#8 nipper

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Posted 13 August 2005 - 09:31 AM

Lifetime warrenties are made as a marketing ploy. Usually they have an exception for wear items. When i worked for an auto part mfg, we knew that most people would loose the paperwork in about 2 years. ALso its not usually the part price that gets you, its the labor.

Subarus are easy to do breaks on. I would say go and take an afternoon and do it yourself, as you would save a ton of money.

nipper

#9 outback_97

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Posted 13 August 2005 - 09:38 AM

If you decide to DIY it, I would suggest a contingency plan in case this happens to you http://www.ultimates...ad.php?&t=38524

CN: broke the head off a caliper bolt

FWIW I got my front rotors and pads from www.tirerack.com and was very pleased with the service and pricing. I agree about the "lifetime" warranty, I tried that and in hindsight it wasn't such a great deal.

Steve

#10 pinnhedd

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Posted 24 January 2006 - 04:51 PM

I got a quote from Pep Boys for my rear brakes, this is including pads, rotors and labor.

$280.00

This is also using Raybestos rotors at $81.99/ea.
Prostop ceramic pads at $40.99

I think this is a pretty good quote, but I will still do them myself.

#11 dmanaenk

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Posted 24 January 2006 - 05:10 PM

First - I would make sure if rotors really need replacement.
Ask the dealer why exactly. They love to replace rotors, but it not always necessary. There are specifications of rotor thickness etc., and if its thick enough you can use your old ones.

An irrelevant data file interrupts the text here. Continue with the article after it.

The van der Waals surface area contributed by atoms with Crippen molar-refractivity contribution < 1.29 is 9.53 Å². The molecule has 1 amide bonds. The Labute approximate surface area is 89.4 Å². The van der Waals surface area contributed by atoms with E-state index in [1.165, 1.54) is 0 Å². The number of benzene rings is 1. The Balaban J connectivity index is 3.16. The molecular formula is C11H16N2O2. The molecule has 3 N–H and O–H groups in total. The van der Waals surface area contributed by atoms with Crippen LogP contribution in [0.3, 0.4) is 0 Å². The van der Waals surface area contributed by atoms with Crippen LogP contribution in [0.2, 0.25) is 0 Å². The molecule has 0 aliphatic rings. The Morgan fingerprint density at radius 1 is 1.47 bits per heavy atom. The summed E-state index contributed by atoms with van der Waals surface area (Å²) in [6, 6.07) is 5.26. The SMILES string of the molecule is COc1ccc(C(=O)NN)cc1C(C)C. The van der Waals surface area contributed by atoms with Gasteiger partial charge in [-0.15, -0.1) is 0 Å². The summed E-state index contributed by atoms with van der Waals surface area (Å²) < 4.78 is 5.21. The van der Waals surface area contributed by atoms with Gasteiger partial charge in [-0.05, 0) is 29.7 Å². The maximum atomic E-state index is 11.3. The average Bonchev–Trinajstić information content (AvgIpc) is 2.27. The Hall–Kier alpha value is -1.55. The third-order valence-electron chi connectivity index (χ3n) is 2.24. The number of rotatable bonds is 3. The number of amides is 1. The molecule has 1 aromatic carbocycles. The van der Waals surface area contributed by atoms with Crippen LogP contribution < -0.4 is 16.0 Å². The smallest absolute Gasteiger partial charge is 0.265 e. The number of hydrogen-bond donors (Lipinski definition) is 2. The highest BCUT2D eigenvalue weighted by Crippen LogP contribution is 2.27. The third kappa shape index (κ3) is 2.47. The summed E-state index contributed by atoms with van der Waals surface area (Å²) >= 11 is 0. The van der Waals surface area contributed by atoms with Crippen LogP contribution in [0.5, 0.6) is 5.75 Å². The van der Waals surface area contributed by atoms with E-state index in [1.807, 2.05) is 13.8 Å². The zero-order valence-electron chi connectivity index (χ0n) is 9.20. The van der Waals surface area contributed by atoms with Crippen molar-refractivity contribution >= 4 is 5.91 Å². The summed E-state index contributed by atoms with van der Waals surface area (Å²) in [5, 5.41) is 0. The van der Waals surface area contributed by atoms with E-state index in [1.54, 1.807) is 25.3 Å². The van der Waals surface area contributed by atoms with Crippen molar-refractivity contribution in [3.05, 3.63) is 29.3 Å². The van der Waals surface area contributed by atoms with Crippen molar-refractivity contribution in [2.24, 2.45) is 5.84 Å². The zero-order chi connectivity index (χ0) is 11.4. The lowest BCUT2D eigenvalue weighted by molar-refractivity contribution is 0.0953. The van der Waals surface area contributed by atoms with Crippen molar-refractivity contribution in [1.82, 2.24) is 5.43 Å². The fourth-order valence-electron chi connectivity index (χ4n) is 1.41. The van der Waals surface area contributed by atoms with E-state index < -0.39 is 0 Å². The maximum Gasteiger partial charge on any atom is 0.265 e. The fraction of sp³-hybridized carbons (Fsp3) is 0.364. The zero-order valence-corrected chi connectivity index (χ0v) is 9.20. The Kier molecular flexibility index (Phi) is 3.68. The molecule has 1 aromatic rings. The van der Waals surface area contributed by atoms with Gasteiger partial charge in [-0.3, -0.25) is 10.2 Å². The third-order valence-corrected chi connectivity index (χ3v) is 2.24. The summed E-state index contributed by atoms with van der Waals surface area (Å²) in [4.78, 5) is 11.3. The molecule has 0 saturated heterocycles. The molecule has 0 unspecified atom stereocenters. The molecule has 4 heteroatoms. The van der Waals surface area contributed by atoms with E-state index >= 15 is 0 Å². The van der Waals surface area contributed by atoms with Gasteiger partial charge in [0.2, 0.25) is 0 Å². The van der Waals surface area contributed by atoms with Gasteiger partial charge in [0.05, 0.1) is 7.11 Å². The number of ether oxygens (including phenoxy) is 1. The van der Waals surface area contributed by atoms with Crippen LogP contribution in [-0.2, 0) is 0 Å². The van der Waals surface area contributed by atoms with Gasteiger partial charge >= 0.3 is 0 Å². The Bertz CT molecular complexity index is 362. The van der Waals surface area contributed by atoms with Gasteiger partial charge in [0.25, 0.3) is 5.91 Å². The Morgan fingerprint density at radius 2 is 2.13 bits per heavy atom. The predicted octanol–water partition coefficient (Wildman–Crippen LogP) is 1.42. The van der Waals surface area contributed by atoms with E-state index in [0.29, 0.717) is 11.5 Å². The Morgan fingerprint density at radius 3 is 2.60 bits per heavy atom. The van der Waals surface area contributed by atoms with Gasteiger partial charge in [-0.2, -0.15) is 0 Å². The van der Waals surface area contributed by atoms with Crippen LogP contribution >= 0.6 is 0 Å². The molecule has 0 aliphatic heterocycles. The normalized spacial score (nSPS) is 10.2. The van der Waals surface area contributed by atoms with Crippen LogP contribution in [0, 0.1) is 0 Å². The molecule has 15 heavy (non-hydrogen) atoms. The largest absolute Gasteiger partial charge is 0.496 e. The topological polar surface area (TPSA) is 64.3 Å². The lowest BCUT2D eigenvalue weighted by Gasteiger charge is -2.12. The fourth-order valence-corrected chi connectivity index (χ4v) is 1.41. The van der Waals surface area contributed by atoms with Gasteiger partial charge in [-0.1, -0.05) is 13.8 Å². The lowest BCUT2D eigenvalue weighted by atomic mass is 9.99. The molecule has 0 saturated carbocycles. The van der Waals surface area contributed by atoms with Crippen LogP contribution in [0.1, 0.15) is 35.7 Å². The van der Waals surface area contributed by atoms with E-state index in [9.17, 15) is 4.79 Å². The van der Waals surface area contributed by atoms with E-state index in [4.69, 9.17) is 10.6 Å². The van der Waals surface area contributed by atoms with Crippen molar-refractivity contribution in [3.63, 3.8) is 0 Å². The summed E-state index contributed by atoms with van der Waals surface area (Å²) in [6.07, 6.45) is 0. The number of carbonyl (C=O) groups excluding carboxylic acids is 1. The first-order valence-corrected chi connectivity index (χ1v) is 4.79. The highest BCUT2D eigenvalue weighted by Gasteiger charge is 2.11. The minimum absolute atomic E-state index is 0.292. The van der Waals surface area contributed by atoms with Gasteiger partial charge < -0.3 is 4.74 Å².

#12 pinnhedd

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Posted 24 January 2006 - 05:14 PM

yeah. it's too bad I have to replace my rotors. they are toast. but it's only like $10-15 to get them turned too, so not too bad, then you can get better pads.


First - I would make sure if rotors really need replacement.
Ask the dealer why exactly. They love to replace rotors, but it not always necessary. There are specifications of rotor thickness etc., and if its thick enough you can use your old ones.



#13 Andyjo

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Posted 24 January 2006 - 06:43 PM

don't forget to soak some of those bolts w/ some PB Blaster before the job, a day or 2 of hitting them w/ it will make those bolts come out nice & easy, and hopefully you won't break them either =P

#14 oregoncoast

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Posted 30 August 2013 - 08:55 PM

You guys that keep breaking bolts really need to invest in an impact wrench.  Life is much, much easier and faster.



#15 later_Peter

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Posted 30 August 2013 - 09:50 PM

Drive on over. It's a "shade tree" kind of job. I started doing my own brakes when I noticed the guys doing the job. If they could, I could (years ago but still true). 10/12/14 mm. sockets (3/8 drive) or wrenches. A "C" clamp makes it easier but can be done with out... really not difficult. Some times the hardest part is taking off the wheel.

IF your time is worth more than $95/hour (dealership rates) let them do it. Quality parts can be purchased at any parts place.

I bet there's a video or two on youbertuber that will explain & show you simply how to do the job.

or

spend the dollars...&  the lifetime thing is marketing, btw.



#16 Rooster2

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Posted 30 August 2013 - 10:10 PM